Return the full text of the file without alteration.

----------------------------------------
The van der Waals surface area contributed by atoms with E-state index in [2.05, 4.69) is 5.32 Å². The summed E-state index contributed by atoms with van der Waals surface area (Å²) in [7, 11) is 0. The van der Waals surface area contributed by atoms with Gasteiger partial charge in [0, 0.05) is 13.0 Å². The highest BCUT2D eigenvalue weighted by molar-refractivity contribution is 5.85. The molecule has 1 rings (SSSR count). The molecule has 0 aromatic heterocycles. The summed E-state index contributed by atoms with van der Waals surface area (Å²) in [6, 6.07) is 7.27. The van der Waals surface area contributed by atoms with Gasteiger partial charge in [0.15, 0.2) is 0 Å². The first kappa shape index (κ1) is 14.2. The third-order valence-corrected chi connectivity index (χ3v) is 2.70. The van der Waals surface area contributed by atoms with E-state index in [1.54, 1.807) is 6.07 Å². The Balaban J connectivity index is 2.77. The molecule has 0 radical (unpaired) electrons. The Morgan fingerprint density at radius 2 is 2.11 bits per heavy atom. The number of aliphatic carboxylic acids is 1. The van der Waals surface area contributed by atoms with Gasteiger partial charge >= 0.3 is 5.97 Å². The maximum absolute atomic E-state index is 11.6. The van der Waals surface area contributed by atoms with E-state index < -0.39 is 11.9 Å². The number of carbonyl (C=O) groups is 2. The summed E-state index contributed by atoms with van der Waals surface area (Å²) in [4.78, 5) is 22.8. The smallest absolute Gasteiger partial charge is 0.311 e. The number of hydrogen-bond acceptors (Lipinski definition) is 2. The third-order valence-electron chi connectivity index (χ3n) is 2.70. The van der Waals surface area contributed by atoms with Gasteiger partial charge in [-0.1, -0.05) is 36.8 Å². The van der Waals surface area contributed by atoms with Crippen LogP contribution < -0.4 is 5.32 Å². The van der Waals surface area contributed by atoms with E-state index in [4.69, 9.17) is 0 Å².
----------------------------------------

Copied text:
The van der Waals surface area contributed by atoms with E-state index in [2.05, 4.69) is 5.32 Å². The summed E-state index contributed by atoms with van der Waals surface area (Å²) in [7, 11) is 0. The van der Waals surface area contributed by atoms with Gasteiger partial charge in [0, 0.05) is 13.0 Å². The highest BCUT2D eigenvalue weighted by molar-refractivity contribution is 5.85. The molecule has 1 rings (SSSR count). The molecule has 0 aromatic heterocycles. The summed E-state index contributed by atoms with van der Waals surface area (Å²) in [6, 6.07) is 7.27. The van der Waals surface area contributed by atoms with Gasteiger partial charge in [0.15, 0.2) is 0 Å². The first kappa shape index (κ1) is 14.2. The third-order valence-corrected chi connectivity index (χ3v) is 2.70. The van der Waals surface area contributed by atoms with E-state index in [1.54, 1.807) is 6.07 Å². The Balaban J connectivity index is 2.77. The molecule has 0 radical (unpaired) electrons. The Morgan fingerprint density at radius 2 is 2.11 bits per heavy atom. The number of aliphatic carboxylic acids is 1. The van der Waals surface area contributed by atoms with Gasteiger partial charge >= 0.3 is 5.97 Å². The maximum absolute atomic E-state index is 11.6. The van der Waals surface area contributed by atoms with E-state index < -0.39 is 11.9 Å². The number of carbonyl (C=O) groups is 2. The summed E-state index contributed by atoms with van der Waals surface area (Å²) in [4.78, 5) is 22.8. The smallest absolute Gasteiger partial charge is 0.311 e. The number of hydrogen-bond acceptors (Lipinski definition) is 2. The third-order valence-electron chi connectivity index (χ3n) is 2.70. The van der Waals surface area contributed by atoms with Gasteiger partial charge in [-0.1, -0.05) is 36.8 Å². The van der Waals surface area contributed by atoms with Crippen LogP contribution < -0.4 is 5.32 Å². The van der Waals surface area contributed by atoms with E-state index in [4.69, 9.17) is 0 Å².